“That’s lunch?” a voice suddenly said from behind Jiko, startling him. He then turned around and saw the outline of antlers in the shade. “Would you like some of mine?”

“Sir Bobby?” Jiko said, recognizing the deputy supervisor’s voice.

The outline of a tamaraw standing on its hind legs approached Jiko. Bobby’s face on the body of a tamaraw standing on two legs. “You won’t get enough energy from that, kid. We’ve got a long day ahead of us.”  A sandwich offered, not by a hoof, but by a human hand.

“I-I’m fine, thank you.” Jiko politely averted his gaze. A low, deep-seated growl arose from his stomach. Jiko felt his face flush.

“Come on,” asserted Bobby. The smile that stretched across his lips was so natural, yet disturbing. “It’s delicious, I’m telling you.”

Disoriented still by Bobby’s bullish presence, Jiko reached for the sandwich. He noticed how there was a thick slab of a slightly charred pinkish white patty wedged in between the slices of bread. It was not as blandly colored as the white soy patties that he had at home, but neither was it as chunky as the banana ones. It had an appetizing scent—savory with a spike of sourness but unlike anything he had had before. Tofu burgers didn’t even come close.

“Yesterday’s spoils,” Bobby said, gloating.

“Wait, come again?”

“Rabbit meat.”

“Oh,” he pressed the sandwich back into the deputy supervisor’s hands. “No, no thanks.”

“It tastes just like chicken. But less cholesterol. Good for old men like me.”

“No,” Jiko insisted. “I-I’m just not a fan.”

“Well, that’s a first,” Bobby innocently mused. “You can’t go wrong with chicken.”

Jiko gulped and stared at the tender-looking piece of meat. He had always thought that their customers had eaten the putrid, rotten slabs of flesh hanging in the slaughterhouse raw. Cooked rabbit meat seemed more edible than he had previously thought. Jiko observed how the slab in Bobby’s sandwich oozed with a fatty glaze. His mouth watered.

“It’s a matter of personal preference, I guess.” Jiko carefully reasoned. In a few minutes, they would return to the slaughterhouse where he would have to silence every small voice and whisper begging for their lives. All this he had almost forgotten as he stared at the pinkish piece of charred meat wedged between slices of bread. Jiko found it hard to believe that he was looking at a rabbit. Or rather, what used to be one.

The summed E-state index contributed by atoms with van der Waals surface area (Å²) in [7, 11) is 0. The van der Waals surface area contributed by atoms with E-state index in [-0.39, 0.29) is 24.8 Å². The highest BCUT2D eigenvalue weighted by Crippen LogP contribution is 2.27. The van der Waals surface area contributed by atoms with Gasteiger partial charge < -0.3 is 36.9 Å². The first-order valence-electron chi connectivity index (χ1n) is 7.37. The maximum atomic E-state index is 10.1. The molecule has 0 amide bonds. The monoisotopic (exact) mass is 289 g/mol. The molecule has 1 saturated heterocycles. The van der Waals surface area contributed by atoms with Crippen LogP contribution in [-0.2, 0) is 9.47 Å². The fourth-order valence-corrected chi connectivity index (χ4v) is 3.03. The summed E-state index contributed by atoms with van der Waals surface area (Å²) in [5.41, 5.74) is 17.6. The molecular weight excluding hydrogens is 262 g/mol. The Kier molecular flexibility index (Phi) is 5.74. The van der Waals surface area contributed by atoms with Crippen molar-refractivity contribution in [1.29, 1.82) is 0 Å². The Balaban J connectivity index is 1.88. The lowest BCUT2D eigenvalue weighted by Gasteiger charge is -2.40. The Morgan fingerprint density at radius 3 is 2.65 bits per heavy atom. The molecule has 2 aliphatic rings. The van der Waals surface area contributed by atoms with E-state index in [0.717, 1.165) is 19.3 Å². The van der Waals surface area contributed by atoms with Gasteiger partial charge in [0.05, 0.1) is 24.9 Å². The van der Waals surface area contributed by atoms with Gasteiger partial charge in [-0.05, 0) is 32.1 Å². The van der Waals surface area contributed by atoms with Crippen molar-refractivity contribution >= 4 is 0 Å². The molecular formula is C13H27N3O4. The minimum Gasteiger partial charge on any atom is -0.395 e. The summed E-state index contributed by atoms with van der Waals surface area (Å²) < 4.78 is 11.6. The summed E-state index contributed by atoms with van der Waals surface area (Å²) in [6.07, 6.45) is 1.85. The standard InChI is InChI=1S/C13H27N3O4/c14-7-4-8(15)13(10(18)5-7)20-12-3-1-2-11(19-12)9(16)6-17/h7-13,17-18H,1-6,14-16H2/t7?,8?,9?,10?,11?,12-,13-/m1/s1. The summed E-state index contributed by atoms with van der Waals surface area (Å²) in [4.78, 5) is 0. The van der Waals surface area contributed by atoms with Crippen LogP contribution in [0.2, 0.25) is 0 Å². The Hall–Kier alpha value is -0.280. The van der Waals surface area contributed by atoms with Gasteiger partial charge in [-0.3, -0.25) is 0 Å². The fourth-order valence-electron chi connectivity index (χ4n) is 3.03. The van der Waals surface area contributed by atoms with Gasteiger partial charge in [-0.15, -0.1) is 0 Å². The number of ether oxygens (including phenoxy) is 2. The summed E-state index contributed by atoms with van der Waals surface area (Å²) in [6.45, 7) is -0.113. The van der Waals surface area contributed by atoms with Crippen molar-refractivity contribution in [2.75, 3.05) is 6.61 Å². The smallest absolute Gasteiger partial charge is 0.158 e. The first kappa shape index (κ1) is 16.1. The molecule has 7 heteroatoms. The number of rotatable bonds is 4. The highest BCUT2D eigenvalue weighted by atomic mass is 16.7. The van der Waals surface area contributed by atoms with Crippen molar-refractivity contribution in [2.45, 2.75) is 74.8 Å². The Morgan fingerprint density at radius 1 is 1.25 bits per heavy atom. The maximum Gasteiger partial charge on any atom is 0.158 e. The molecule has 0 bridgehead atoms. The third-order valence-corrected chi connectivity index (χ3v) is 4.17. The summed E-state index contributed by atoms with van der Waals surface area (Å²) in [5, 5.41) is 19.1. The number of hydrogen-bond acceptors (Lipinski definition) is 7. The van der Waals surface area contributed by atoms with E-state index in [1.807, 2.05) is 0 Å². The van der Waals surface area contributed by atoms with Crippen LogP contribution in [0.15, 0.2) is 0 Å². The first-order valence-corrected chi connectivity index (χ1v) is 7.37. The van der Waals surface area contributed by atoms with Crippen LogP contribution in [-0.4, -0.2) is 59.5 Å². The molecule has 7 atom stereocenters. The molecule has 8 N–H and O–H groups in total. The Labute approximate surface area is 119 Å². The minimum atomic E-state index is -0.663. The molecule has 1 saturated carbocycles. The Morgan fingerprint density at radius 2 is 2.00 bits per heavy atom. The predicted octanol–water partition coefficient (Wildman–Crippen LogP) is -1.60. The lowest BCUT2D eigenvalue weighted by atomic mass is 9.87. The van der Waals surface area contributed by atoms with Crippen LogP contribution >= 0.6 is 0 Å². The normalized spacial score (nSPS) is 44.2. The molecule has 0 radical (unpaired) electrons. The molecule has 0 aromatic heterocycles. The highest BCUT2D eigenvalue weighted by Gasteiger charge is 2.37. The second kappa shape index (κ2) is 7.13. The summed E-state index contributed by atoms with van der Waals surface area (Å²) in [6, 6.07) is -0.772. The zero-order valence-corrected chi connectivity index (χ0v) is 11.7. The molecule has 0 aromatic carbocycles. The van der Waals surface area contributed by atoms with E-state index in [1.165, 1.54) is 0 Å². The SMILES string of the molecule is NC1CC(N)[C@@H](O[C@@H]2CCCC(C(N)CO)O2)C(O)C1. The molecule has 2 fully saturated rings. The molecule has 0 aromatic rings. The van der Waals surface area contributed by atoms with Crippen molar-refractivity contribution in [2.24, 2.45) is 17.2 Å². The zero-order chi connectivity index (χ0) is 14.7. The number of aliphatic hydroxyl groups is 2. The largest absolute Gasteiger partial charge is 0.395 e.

“Your eyes tell a different story,” Bobby snickered.

“The truth is,” Jiko said, clearing his throat. “I’ve never tasted meat—not rabbit, not chicken…”

“You can’t be serious.”

“I can’t afford it—I mean, who can? You can’t even find it in the regular market.”

“You mean to say you’ve never hunted meat for yourself?”

“It’s forbidden—and isn’t our meat for customers only?”

“Get that stick out of your butt, kiddo. Why do you think we work here?” Bobby scoffed, then, lowering his voice, said: “It’s the only way to get close to the game.”

Jiko craned his head to silently avoid eye contact as the deputy supervisor walked away. His last words weighed down on Jiko: “And you call yourself a hunter.”

As Bobby approached the other butchers, signaling the end of the break, they rose from the benches, threw their cigarette stubs, paper cups, and towels into the trash. Was it really true that it was not soy or tofu or fruit meat they were eating, but meat, nicked from the day’s slaughter? How could Jiko not have noticed, until that day, the glorious odor, the patina of meat in their little lunch tins? As Jiko approached the slaughterhouse, he could hear the cries and wails rise up again from the slaughterhouse and slowly close in on him.

What he would give for the peace and quiet, the joy of hunting in Arcadia again.


Back outside the border, where the chill morning breeze blew over the grassland, Jiko could feel the quiet—save for the whistles of the crickets—wrapping around him like a comforting blanket. How he missed this place so after working in the slaughterhouse. I’m finally free from all that madness, he thought.

Jiko felt like it was a dream. Too good to be true.

As he stood in the middle of the field, he took a short while to relish what he had taken for granted before. The sun didn’t look like it was rising anytime soon.

Remembering the task that echoed in the back of his head, Jiko convinced himself to finally get moving. One juvenile male rabbit. Dead.

He remembered Bobby, who had shown him how to skin a rabbit and how the little thing in his grip had screamed. Jiko sought solace in the fact that he was going to be the one who would kill it. Quickly and humanely.